Discussion in 'Dance Articles' started by SDsalsaguy, Apr 6, 2006.
LOL! Where do I sign up?
Many AM Pros compete outside of the AM circle. Both members of the partnership in question have competed in non-AM events, so their eyes were definitely wide open.
Be sure to hop on the trademarks for "straight leg" and "bent leg" while you're at it.
Well I hold the trademark for Six Week Wonder (tm)
i'm so sure! i totally trademarked that in secret like a week ago! i challenge you to a... a... a duel!
*throws down rhinestone-encrusted glove, takes off costume jewelry, puts up fists*
I filed six weeks ago, duh...
ok i'll let you have this one. i'll go ahead and trademark "Good example of everything that's wrong with pro-am dancing" and I'll probably take home the gold medal in *that* competition.
I'll take "gotta have the video".
And I just *dare* you to infringe! Go ahead...I'll hire a lawyer quicker than Alemana can slap her pro!
*finds rhinestone-encrusted glove*
... Dude- Michael Jackson does Ballroom? No wonder there's blood on the dancefloor.
Edit. And, to make it even funnier, the ads by google are giving me all sorts of patent advice. Too funny! :lol:
Good lord, if the likes of John Kimmins or Brian MacDonald saw where this thread has gone, I don't know what they'd do or think but I don't think it would be pretty. Hahahhaha.
Uh... At the risk of embarrassing myself. Does anybody know where this thread started? I don't. :lol:
Incidentally, DF does have some famous, household-name for ballroom dance, members. Sometimes I cringe when I see where our threads go and PRAY that the big guns aren't in the house that day. lol.
It started when SDSalsaGuy posted a letter/announcement that was sent to a lot of people (via Michael Mead) about yet another legal bump in the NDCA's road.
I understand better.
But I have to admit that I still cringe, sometimes, when we're in the midst of certain types of conversations, here in DF. I guess I'm afraid that the DF-member bigshots, of whom there are a few, will log in, read what's going on, and think we're just like everybody else -- meaning all the nasty, back-biting forums out there. (Which we're NOT, in my view.) Unfortunately, we have our moments. I guess it's a part of the human condition that we have occasional conflict. Hmm. :?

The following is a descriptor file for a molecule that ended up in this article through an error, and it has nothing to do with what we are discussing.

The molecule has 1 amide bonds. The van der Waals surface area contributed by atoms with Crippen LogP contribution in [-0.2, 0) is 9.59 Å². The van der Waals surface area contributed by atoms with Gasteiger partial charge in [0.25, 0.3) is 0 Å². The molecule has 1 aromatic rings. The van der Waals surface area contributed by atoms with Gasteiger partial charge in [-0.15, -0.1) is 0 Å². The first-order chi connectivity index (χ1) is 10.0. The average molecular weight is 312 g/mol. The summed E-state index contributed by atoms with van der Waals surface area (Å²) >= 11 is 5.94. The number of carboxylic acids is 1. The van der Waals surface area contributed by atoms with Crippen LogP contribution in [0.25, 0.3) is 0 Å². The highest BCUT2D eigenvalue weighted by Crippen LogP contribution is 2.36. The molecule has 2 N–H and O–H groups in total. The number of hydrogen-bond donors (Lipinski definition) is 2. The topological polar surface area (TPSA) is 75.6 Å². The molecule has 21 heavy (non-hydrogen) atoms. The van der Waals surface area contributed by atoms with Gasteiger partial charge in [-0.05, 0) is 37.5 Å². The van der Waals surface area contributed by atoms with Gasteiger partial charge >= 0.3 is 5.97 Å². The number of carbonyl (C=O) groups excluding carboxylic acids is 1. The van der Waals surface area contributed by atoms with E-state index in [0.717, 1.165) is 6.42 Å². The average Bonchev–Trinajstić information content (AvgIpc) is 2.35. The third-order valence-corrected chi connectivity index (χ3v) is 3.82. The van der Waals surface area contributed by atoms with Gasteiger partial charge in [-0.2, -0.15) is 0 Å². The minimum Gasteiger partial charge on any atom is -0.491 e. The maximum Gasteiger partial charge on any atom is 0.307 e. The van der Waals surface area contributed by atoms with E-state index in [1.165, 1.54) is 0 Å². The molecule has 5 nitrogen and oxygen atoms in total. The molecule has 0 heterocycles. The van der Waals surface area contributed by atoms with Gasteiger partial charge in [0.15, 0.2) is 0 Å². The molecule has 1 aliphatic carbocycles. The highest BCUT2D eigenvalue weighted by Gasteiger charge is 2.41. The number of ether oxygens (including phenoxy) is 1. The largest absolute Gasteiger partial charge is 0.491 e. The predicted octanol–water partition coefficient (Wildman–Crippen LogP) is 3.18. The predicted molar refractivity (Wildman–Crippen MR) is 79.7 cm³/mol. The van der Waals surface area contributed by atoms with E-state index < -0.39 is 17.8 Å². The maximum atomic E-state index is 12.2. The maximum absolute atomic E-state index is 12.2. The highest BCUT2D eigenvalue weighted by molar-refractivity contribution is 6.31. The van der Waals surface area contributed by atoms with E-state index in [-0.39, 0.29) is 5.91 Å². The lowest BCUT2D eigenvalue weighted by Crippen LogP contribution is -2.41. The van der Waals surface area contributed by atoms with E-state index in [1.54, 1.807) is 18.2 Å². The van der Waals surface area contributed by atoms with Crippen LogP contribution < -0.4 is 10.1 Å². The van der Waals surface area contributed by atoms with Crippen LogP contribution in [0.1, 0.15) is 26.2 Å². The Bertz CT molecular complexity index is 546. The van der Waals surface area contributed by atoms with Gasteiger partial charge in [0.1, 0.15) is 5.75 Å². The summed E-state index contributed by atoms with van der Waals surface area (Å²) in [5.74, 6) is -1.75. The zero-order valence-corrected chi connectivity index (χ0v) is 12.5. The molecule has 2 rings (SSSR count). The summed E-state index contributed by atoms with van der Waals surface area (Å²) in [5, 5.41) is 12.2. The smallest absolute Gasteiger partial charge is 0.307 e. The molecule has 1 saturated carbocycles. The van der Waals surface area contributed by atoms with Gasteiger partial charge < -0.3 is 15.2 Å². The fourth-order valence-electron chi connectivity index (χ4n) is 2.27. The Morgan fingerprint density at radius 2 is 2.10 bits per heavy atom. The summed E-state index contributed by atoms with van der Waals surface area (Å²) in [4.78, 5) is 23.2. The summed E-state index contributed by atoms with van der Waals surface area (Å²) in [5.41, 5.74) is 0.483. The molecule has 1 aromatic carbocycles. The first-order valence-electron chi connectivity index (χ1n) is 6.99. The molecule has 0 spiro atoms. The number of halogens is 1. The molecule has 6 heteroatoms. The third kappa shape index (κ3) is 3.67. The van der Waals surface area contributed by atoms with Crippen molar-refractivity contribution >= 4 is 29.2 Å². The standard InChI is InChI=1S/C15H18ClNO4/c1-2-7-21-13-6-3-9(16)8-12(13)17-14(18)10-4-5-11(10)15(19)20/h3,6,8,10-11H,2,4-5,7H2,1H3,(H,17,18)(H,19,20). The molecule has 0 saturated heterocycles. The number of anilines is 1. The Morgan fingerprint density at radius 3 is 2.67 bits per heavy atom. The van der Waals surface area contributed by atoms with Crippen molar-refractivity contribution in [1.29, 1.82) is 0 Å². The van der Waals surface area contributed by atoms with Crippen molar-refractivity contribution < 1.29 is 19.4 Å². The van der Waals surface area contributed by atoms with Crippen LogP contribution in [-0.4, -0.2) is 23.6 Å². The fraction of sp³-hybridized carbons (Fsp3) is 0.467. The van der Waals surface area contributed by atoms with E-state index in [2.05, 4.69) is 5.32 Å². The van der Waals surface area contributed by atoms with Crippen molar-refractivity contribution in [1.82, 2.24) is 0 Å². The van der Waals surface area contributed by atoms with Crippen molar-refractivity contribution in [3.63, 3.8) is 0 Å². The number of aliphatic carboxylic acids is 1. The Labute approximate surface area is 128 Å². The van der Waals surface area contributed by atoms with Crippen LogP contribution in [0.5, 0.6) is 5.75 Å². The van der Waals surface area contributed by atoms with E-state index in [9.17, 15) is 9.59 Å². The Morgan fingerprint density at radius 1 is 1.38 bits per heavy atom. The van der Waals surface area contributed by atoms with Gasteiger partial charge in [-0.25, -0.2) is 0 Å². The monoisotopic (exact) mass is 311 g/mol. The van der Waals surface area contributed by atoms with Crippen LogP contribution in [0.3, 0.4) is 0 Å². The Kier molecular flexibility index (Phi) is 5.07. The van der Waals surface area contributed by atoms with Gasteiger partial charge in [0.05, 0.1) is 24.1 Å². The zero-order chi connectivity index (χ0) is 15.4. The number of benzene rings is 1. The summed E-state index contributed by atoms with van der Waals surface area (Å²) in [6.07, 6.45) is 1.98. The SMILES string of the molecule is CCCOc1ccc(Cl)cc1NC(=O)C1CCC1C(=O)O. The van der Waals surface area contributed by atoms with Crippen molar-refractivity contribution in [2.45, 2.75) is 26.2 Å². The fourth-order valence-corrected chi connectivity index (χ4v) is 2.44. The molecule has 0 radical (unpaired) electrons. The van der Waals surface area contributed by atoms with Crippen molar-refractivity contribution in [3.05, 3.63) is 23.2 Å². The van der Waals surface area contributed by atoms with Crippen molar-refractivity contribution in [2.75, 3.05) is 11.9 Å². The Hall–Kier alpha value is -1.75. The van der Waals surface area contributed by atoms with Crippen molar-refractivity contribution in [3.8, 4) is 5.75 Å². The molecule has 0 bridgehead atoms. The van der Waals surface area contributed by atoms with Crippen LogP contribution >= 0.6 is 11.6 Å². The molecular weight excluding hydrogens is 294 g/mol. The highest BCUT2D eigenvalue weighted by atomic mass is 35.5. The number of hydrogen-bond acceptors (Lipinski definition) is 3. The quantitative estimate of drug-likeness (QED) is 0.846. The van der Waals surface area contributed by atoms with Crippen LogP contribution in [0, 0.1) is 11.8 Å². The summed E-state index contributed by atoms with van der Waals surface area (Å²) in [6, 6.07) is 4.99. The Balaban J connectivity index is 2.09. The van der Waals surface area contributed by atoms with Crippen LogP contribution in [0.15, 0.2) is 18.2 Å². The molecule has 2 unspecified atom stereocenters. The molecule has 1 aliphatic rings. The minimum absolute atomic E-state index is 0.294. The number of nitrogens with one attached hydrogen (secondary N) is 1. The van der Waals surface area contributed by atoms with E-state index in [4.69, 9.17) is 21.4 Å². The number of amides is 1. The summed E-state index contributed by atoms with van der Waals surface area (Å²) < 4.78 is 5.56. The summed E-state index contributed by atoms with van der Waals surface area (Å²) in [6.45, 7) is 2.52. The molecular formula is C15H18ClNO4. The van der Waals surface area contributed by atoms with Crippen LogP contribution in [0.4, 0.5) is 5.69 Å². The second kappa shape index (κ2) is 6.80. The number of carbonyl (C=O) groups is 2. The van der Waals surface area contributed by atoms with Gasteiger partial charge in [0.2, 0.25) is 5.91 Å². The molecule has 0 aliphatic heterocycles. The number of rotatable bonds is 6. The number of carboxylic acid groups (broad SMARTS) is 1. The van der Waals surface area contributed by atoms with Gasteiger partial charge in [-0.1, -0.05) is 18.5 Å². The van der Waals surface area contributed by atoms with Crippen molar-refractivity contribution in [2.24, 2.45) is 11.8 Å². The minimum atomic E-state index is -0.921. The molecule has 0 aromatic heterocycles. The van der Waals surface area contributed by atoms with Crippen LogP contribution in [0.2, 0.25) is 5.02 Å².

Ok.. Alemana's got Rumba Walk...
I want to call dibs on "Dance Wh0re" or "shoephiliac", or perhaps Rumbaphobe.
(You know, a "Warped Glossary of Dancing Terms" is in order, don't you lot?)
I think that we're a really great forum and if someone judges us by the few weird moments we have, then s/he's a fool and/or doesn't know a thing about online forums.
You've pretty much summed up how I think these things work, too.
What's interesting is that a good number of us used to post on another forum that had a reputation for being full of drivel and BS. But now we're all here (and that other forum is practically dead), and this forum has a decent reputation. So the question is...is it the posters that "make" the forum, or the software + board policies + human hosts/moderators?
I think DF has shown that it's the software + board policies + hosts/moderators that makes the difference. This board provides a lot of freedom in that we can post links to other places (within reason), and we can use a few naughty words (not every combination of somewhat bad letters is automatically censored) -- but there's also a solid human touch from the core group of moderators who are constantly active on the board. The moderators don't only "police" the board, but they provide the community's heart!
Wow, this thread is so far off topic now...sorry.
I see some additional aspects to it.
One is experience. The other forum's golden era was earlier, and as a result some of the issues that are going to always be contentious got debated there first, to the point where for many of us they settled to stalemate. It's not that the issues have gone away, it's just that the community has learned there's nothing to be gained from getting worked up about them - in some cases, that there's no solution presently available.
The second is that the rampant how-to-make-a-buck commercialism of the other site really brought out the most contentious subjects. The owners did, and still do, post teasers about controversial subjects in other locations, to try in effect to try to invite the controversy (at least it's traffic!) to their site. At the same time, a series of software and policy changes really wrecked havoc on the continuity of threads and participation - with the resulting die off of non-controversial subjects, the remaining controversial discussions seemed more prominent.
"Any attention is STILL attention"?
Separate names with a comma.